I haven't played Skyrim VR yet but it might help to put the camera in third person mode, if that's allowed. It helps your brain realise you're just watching and that it's not your own body moving.

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33 minutes ago, The Spark said:

 

I haven't played Skyrim VR yet but it might help to put the camera in third person mode, if that's allowed. It helps your brain realise you're just watching and that it's not your own body moving.

 

Not a bad suggestion, from a psychological standpoint, but from looking at the in game controls, I think it was removed for "immersion".

 

I'm actually going to try out these nifty Move doodads and try the "warping" method of moving that they showed off in all the preview builds. I figure I play around with this for 10-20 hours, and then switch it back (if I really even want to, assuming I end up liking it). I was really stubborn against using Move motion controls initially, but it might be my biggest ally in playing this game since I do find the tech fascinating.

 

Keep in mind, I haven't played anything remotely similar to VR since the ill fated Nintendo Virtual Boy, so this perspective is completely new to my brain and it's a ton to take in. With Virtual Boy, all you had to worry about was those nasty neon red lines on a black back drop giving you the worst headache in the history of mankind (and maybe long term effects on your eyesight). I don't get the headaches with PSVR, but I've never actually had a game cause me to become nauseous, so it's like a whole new world.

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Superhot

Job Simulator

Keep Talking and Nobody Explodes

 

These were the first 3 I played and had zero problems. If GT Sports came with the VR, do not try it until you've built up some resistance. I felt awful after 2 races and had to go lie down.

 

Edited by Beyondthegrave07
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I started with a motion-heavy game and just took alot more breaks as I adjusted to the VR. (Specifically RIGS with the motion sickness adaptions off) Even if you start on less motion-y games, you will have to ease yourself into the motion-heavy games. Either way, I recommend listening to your body and don't push it when you start feeling a bit "off".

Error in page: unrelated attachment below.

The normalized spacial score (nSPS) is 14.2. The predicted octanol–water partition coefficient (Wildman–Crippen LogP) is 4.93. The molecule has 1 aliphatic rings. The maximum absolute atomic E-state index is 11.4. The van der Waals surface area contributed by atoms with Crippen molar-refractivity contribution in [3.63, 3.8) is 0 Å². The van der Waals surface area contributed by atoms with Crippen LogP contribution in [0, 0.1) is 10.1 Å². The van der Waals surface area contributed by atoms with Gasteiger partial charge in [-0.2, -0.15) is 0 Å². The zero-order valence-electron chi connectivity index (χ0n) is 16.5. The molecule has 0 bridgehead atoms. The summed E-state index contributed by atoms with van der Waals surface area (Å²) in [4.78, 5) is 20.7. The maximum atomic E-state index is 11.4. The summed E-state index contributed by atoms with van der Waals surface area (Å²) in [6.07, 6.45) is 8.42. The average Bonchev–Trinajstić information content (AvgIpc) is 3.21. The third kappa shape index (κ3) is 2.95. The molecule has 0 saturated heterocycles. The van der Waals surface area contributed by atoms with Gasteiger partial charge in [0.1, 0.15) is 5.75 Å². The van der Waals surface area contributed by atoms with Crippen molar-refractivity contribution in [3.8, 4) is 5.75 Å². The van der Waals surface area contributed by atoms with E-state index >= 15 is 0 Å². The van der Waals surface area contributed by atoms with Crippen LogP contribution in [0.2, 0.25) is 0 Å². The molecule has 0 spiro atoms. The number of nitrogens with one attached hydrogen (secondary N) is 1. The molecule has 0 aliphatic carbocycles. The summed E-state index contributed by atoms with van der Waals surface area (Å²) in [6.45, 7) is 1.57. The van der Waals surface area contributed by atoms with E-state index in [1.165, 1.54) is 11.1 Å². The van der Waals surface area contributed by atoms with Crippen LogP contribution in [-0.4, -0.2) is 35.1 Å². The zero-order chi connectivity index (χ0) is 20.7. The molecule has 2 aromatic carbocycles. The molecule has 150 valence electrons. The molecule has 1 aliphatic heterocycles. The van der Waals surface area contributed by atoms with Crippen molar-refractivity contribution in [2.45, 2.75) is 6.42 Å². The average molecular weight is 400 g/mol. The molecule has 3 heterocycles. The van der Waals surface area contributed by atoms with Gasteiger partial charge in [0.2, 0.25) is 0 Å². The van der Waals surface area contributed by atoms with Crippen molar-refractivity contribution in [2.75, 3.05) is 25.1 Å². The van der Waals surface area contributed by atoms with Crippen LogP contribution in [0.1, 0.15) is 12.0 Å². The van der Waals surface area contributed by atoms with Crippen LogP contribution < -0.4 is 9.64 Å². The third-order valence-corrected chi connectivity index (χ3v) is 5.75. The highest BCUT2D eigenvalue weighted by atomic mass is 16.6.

Tumble VR (despite it's name) is extremely light if you are super concerned. I usually recommend Job Simulator or Rick and Morty for first timers since it's both engaging and not too heavy on the motions. Batman is also good but the controllers aren't for beginners. 

 

Games that don't have walking movement: dying light, weeping doll, catlateral damage: are light, but I can't recommend any of them as "fun"

 

The rollercoast Dawn one would be more intermediate since it is a rollercoaster, but I've started people with that one.

 

RIGS is hard with the motions. 

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6 hours ago, iamjax said:

 

Not a bad suggestion, from a psychological standpoint, but from looking at the in game controls, I think it was removed for "immersion".

 

I'm actually going to try out these nifty Move doodads and try the "warping" method of moving that they showed off in all the preview builds. I figure I play around with this for 10-20 hours, and then switch it back (if I really even want to, assuming I end up liking it). I was really stubborn against using Move motion controls initially, but it might be my biggest ally in playing this game since I do find the tech fascinating.

 

The Move controls look very stupid to me but they work for VR point and click,or point and grab, games. Bought two controllers because I knew I wanted to play Arkham VR eventually, but since then I've also done stuff like Accounting+, I Expect You To Die and some other stuff that uses Move.

 

I like the gun from Farpoint, by the way. I really should get back to that game.

 

6 hours ago, iamjax said:

 

Keep in mind, I haven't played anything remotely similar to VR since the ill fated Nintendo Virtual Boy, so this perspective is completely new to my brain and it's a ton to take in. With Virtual Boy, all you had to worry about was those nasty neon red lines on a black back drop giving you the worst headache in the history of mankind (and maybe long term effects on your eyesight). I don't get the headaches with PSVR, but I've never actually had a game cause me to become nauseous, so it's like a whole new world.

 

PSVR is the first full on VR for me. Even though I've played a bit by now (tried a lot before release on a PSVR event, initially bought one but it seemed like it had a production error, rebought one last year in a crazy Black Friday sale), I still got a bit queezy from Time Machine when I played it last December or January. Haven't gone on in Robinson yet, which I bought as well back then. Time Machine and Robinson are weird in the sense that the in-game machinery you hold looks like it should be controlled with Move but classic controller is the only option. Cool graphics though.